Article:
Escape From Oz

A while back my good friend and model, Eight, had an awesome idea. How about getting the characters from the Wizard of Oz out of their element and into a modern scenario? Wouldn't it be cool to have them sitting around playing cards or shooting pool? Maybe we could even get the Wicked Witch to behave herself and join in the fun. Eight recruited myself and Atmtx to shoot this concept with her and a few other talented models.

Last week, we got the opportunity to put this concept shoot together. The original bar we had in mind closed down, so there was a last minute change of location. We were able to secure a spot at Slick Willie's pool hall in Austin to make this happen.

The costume, jewelry, and makeup artists and designers did a great job getting the models into character. I really like the minimalist approach they took. Apart from some makeup and some straw (the latter of which got scattered about our pool table by the end of the night), the models could just about pass for regular folks.

Being that this was a typical dark pool hall, we needed lots of light. We pulled the shoot off in strobist style with a few hot shoe flashes and an LED video light. For the group shots, we used two flashes, one on either side of the group, fired through umbrellas. Another flash was high and behind the models for some separation from the background. An LED panel provided fill.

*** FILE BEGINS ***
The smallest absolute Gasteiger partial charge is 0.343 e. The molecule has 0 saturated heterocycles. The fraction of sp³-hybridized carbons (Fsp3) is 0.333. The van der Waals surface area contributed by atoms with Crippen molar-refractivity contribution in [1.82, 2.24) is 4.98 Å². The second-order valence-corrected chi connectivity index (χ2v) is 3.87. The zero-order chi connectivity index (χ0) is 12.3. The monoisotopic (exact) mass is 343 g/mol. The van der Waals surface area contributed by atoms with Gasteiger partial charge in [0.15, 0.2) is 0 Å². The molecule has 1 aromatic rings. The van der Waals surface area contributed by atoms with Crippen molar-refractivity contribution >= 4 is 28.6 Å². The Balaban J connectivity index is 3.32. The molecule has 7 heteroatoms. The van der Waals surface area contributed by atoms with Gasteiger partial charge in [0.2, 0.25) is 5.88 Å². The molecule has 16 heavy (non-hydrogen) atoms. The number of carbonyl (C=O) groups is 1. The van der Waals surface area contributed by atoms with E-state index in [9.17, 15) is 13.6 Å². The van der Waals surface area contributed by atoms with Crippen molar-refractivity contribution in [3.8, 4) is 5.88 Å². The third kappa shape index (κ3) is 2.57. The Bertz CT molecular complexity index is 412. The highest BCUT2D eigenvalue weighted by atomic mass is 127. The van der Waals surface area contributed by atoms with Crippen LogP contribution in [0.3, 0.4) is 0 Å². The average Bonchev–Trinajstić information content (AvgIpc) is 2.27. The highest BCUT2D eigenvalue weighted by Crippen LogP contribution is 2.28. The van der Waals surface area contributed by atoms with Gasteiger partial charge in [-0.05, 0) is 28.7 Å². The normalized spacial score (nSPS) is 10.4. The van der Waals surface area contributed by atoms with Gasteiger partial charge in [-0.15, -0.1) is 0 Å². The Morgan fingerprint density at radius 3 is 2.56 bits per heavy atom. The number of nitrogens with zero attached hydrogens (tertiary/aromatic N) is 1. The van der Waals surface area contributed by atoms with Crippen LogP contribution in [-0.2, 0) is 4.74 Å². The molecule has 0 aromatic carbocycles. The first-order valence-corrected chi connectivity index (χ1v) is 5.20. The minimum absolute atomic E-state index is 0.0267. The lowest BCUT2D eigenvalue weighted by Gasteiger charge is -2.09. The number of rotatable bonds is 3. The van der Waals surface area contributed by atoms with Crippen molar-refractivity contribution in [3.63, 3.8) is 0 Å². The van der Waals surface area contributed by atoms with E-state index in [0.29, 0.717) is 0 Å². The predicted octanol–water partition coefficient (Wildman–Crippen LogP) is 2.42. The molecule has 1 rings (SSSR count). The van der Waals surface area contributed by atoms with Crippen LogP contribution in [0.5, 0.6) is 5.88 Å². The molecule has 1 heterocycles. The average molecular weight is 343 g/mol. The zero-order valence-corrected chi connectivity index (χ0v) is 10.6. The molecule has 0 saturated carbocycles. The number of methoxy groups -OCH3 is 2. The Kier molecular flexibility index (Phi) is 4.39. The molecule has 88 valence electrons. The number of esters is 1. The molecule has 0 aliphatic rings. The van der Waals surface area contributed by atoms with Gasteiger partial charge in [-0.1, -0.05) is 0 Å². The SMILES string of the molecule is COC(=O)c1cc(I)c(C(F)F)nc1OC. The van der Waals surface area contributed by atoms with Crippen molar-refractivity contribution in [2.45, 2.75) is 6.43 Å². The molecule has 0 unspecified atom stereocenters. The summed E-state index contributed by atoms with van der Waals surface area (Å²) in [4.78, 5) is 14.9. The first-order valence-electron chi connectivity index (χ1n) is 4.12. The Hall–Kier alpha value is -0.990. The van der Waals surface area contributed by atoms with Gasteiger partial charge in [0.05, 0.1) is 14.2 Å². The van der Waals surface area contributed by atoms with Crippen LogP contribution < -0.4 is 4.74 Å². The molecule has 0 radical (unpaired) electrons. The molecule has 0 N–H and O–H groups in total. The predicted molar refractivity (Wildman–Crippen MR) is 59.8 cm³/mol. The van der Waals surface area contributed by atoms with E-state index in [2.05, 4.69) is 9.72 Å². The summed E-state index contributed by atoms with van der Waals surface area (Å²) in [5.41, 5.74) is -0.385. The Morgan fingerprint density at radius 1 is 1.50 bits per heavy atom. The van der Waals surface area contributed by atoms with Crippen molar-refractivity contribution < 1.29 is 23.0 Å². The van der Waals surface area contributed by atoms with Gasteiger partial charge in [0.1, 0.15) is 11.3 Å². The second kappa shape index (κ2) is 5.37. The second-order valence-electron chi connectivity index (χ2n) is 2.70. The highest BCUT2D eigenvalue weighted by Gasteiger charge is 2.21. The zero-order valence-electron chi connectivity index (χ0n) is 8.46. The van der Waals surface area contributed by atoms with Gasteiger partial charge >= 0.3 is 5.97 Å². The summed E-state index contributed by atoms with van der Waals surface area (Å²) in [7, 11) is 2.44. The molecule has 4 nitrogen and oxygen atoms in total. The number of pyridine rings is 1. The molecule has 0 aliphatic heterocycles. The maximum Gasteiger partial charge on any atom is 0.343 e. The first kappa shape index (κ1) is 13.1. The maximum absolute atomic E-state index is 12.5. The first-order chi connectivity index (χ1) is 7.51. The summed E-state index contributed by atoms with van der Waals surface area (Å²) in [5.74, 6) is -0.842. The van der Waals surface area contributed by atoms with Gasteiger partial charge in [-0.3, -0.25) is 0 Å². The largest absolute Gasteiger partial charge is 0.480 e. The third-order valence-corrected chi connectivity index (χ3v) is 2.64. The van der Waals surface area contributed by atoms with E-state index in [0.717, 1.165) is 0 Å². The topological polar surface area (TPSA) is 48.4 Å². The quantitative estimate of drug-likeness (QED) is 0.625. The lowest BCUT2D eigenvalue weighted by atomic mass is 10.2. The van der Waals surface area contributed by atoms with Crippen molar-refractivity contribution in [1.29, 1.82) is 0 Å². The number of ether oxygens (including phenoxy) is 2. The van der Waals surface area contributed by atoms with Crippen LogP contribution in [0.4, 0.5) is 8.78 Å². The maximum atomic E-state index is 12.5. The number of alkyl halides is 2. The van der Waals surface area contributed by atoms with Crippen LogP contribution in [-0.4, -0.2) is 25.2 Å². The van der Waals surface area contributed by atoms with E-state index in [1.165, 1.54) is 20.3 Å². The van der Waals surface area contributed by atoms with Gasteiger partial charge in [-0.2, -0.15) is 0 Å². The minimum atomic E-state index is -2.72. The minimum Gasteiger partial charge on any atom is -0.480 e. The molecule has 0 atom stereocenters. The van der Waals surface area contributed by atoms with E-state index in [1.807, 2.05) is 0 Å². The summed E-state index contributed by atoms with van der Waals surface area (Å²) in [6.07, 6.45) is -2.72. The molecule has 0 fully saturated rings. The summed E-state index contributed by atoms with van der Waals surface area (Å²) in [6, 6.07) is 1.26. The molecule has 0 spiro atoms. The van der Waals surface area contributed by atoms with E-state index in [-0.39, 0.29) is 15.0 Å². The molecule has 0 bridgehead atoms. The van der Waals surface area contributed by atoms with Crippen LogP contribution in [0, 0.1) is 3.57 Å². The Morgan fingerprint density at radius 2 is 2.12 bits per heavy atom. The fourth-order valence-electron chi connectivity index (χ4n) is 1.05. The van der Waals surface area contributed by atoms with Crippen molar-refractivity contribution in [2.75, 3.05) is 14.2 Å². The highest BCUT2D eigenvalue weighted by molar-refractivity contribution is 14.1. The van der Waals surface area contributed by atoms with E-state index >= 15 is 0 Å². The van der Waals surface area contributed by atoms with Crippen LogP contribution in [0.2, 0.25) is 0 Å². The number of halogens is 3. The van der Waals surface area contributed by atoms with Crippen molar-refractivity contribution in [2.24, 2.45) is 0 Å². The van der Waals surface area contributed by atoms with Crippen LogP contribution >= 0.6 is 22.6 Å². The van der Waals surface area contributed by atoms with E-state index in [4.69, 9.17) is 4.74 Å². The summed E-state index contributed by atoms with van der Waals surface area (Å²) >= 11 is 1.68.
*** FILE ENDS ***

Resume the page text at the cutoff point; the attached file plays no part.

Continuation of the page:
We shot a bunch of poses that carried along a little story. The game started off cordially with Scarecrow doing the break while the others watched on. There was some trepidation about the Witch being there, but Tin Man agreed to play on her team.

The Witch and Tin Man got control of the table and things seemed to be going her way for a while. It looked like Dorothy, Scarecrow, and the Cowardly Lion might lose the game.

Tin Man missed a shot and the Witch wasn't happy about that. At her urging, Tin Man got a little testy with his friends. Dorothy admonished him to be a good sport. It's just a game, after all!

Cowardly Lion stepped up for his turn. While setting up his shot, the Wicked Witch decided to try and distract him with a seductive look. Oh no, the Lion missed! Dirty pool, Witch!

"Two can play that game", thinks Dorothy. Tin Man loses concentration on his turn. Things are heating up now!

All of the attention is on Dorothy now and the Witch was steaming mad!

Turning away for a second, the Witch dropped a bit of a mysterious potion in Dorothy's drink. "Have a drink, my dear", she said with a sly grin. "No, Dorothy!", exclaimed the Scarecrow!

Her plan to poison Dorothy foiled, the Witch tried to make things a lot hotter for Scarecrow!

"Leave Scarecrow alone!", exclaimed Dorothy! And so what started as a congenial game of pool quickly degraded into a bar room brawl. Even though far from Oz, the Wicked Witch once again showed her true colors! Be careful, Dorothy! She fights dirty!